Two days later almost all Cz858s imported after 2007 were reclassified as well.
The Cz858 is a Canadian specific version of the Czech-made Sa58 rifle. With a retail price of $600 these rifles are the Canadian Kalashnikov: a commonly available, affordable to own, affordable to shoot red-rifle that is both accurate and fun. There are a wide variety of rifles including the CSA Vz58s (currently unaffected) FSN series rifles (currently unaffected) and the three specific versions of the CZ858 Tactical-4 V, Tactical-2 V and Tactical-2 P. True Kalashnikovs are on the prohibited list, but the Vz58 is not explicitly named in any legislation.
Instead the RCMP has prohibited them as converted-automatics. The claim is that the receivers of these firearms were once select-fire assault rifles, and having once been, could be returned to their automatic form.
Some 858s have had their FRTs changed to converted-autos, while others are still listed as non-restricted & restricted, but with an unsettling note that encompasses the vast majority of Cz858s.
The note reads:
Any CZ858 Tactical firearm “with a large machined window on the left side of the sight block and a proof date of 2007 or later is derived from the full automatic CZ VZ58 firearm which has been altered to discharge one projectile with one pressure of the trigger. The original markings have been altered or obliterated and the firearm has been remarked.”
The “large window” described in that note seems to be a nearly universal feature of recent 858 imports. While the rifles may be semi-auto now, the phrase “derived from the fully automatic” is expansive enough that any of these allegedly remarked firearms could be interpreted as converted automatic receivers.
The Tactical-2 V is one of the now prohibited FRTs, and has an additional note: “CZ858 Tactical-2 V proofed 2007 or later can be converted to a full automatic firearm in a relatively short period of time with relative ease.”
This is worth noting because “relative ease” is the same terminology used to prohibit the Norinco T97A rifles back in 2008. In that scenario: all the firearms were registered, owners were served with notices that their certificates were no longer valid, and paid as much as $1400 compensation by the government to buy them back. The evidence for reclassifying those firearms based on the ease of conversion was presented to a judge, but never made public.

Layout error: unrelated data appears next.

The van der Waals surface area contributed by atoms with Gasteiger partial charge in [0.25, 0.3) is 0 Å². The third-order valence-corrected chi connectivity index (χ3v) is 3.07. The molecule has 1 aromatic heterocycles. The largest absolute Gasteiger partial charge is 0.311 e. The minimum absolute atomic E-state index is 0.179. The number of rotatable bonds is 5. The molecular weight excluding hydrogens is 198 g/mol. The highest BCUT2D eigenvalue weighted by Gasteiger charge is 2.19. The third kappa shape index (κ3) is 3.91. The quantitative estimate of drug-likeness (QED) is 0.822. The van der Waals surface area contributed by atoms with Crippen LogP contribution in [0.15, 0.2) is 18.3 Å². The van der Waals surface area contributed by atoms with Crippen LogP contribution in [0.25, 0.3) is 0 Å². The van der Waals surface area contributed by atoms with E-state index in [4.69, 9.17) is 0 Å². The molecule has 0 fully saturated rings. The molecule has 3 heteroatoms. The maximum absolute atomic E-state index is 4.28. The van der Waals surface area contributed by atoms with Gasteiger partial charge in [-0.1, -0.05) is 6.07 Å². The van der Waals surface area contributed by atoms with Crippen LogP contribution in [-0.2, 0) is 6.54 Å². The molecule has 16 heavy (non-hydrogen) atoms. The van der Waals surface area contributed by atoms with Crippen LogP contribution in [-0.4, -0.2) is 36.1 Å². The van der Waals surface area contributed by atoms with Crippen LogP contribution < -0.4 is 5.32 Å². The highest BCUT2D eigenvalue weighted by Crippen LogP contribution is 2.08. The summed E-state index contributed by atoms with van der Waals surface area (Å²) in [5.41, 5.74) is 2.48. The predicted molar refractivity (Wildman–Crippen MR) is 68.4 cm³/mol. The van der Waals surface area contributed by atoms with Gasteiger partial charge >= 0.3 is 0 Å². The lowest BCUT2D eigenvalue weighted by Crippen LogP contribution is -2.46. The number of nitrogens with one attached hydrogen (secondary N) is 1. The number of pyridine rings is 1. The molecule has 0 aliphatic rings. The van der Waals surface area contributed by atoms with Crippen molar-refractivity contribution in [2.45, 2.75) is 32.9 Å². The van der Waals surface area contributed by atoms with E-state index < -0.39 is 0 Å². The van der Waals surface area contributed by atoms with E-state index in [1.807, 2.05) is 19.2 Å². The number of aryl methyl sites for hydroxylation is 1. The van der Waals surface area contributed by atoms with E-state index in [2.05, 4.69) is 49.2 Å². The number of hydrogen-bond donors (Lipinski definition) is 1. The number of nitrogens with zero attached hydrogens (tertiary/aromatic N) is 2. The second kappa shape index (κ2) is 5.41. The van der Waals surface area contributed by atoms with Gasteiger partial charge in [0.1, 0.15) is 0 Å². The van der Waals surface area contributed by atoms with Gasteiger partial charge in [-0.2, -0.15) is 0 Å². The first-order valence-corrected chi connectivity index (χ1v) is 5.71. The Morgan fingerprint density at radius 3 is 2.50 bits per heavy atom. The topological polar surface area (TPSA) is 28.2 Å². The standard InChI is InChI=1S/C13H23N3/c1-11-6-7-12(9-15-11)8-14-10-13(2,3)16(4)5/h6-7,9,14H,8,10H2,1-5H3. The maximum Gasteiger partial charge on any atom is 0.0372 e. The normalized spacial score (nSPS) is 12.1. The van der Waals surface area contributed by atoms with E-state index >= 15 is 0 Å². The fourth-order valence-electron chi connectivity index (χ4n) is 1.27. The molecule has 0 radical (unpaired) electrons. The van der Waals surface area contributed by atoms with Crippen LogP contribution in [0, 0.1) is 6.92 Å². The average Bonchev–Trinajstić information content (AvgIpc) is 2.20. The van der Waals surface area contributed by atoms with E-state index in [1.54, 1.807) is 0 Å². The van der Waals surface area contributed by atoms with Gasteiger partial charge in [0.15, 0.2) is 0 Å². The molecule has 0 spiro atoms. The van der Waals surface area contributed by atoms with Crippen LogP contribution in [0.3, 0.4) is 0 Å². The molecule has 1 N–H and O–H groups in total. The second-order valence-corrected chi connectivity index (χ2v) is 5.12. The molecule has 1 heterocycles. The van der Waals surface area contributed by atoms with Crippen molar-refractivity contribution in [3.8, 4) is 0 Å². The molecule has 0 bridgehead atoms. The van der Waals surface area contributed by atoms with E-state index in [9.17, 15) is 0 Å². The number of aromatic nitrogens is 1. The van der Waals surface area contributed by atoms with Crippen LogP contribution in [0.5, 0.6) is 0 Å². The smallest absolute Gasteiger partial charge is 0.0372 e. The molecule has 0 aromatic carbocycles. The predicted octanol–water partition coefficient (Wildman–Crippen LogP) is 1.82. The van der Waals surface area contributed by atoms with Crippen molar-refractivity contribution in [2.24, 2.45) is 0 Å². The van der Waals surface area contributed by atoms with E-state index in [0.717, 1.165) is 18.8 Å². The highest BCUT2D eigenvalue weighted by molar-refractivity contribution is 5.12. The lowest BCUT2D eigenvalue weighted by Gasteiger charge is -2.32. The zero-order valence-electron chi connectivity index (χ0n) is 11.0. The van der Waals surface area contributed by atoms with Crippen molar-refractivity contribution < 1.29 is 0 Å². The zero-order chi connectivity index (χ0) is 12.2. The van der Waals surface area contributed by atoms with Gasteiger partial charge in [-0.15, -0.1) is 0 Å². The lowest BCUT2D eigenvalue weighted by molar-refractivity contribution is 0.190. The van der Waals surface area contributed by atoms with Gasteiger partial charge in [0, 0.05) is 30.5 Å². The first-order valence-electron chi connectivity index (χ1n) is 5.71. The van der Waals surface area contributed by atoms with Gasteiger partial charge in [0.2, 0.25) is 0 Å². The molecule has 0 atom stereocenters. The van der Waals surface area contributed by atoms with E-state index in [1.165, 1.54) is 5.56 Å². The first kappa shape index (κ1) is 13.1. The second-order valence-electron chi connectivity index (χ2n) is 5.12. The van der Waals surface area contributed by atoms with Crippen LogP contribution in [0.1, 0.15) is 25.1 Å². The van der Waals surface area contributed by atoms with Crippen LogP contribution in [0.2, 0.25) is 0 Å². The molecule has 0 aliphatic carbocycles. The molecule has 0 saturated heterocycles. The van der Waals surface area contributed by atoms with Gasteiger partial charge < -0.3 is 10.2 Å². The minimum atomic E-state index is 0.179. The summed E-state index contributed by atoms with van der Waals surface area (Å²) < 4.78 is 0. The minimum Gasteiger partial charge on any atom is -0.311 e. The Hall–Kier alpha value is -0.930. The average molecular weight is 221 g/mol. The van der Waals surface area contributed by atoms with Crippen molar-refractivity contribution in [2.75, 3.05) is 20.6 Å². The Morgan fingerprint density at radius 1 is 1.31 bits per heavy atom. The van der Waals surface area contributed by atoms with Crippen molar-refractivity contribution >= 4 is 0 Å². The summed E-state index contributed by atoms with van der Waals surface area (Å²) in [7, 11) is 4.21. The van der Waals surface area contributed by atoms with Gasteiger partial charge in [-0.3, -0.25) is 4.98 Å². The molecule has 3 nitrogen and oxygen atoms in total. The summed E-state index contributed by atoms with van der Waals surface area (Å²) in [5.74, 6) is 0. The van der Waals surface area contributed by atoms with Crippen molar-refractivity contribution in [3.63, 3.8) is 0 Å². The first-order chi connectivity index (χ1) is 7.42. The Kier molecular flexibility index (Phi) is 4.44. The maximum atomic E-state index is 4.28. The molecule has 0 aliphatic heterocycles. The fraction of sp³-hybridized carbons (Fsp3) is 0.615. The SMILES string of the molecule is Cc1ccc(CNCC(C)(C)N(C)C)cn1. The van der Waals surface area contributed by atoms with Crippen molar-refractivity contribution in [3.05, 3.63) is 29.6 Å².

The same situation occurred with the BD38 carbine in the summer of 2012, which cost the government as much as $260,000 to buy back guns after the RCMP changed their classification. In that case there were less than 100 firearms in the country, and all the owners had their firearms registered.
This most recent reclassification the most wide ranging since the 1990s when the Firearms Act was first established through Bills C-17 and C-68.
The response has been overwhelming. The current Conservative government appears to have been blindsided by the RCMP’s actions, and Canadian gun owners are livid. Both the National Firearms Association (NFA) and the Canadian Shooting Sports Association (CSSA) are lobbying to have the decision overturned and prevent the RCMP from being the sole arbiter of future decisions. Public Safety Minister Steven Blaney, has mentioned a 5 year amnesty during question period, and promised that no charges would be laid against law abiding gun owners. But details of the amnesty, or even clarification on whether it is currently in effect, have yet to be revealed.
It is entirely possible that these rifles could become safe-queens by decree. In the 90s and early 2000s “amnesty” meant that owners would not be prosecuted for possessing their prohibited guns, but did not allow them to be shot or sold like the other classes. More often than not it meant the guns had to be turned in for destruction, or in some cases that the owners would be grandfathered in to a prohibited license. Off-the-record rumours suggest that the amnesty might allow these rifles to be used and sold like non-restricted firearms while the Government and the RCMP get things straightened out, but rumours do not have the force an official announcement does.
The worst case scenario is that these firearms are confiscated by force with no remuneration to owners, and the door left open for further reclassifications. An alternate scenario could see enough political backlash with the momentum to repeal old firearms legislation and reinstate previously prohibited firearms.
Right now uncertainty is rife within the Canadian community, with owners unsure of their own legal status or the future of their firearms. It seems that after a long dormancy, the Canadian shooting sports are facing a new upheaval. Whether that upheaval can be a positive force is yet to be seen.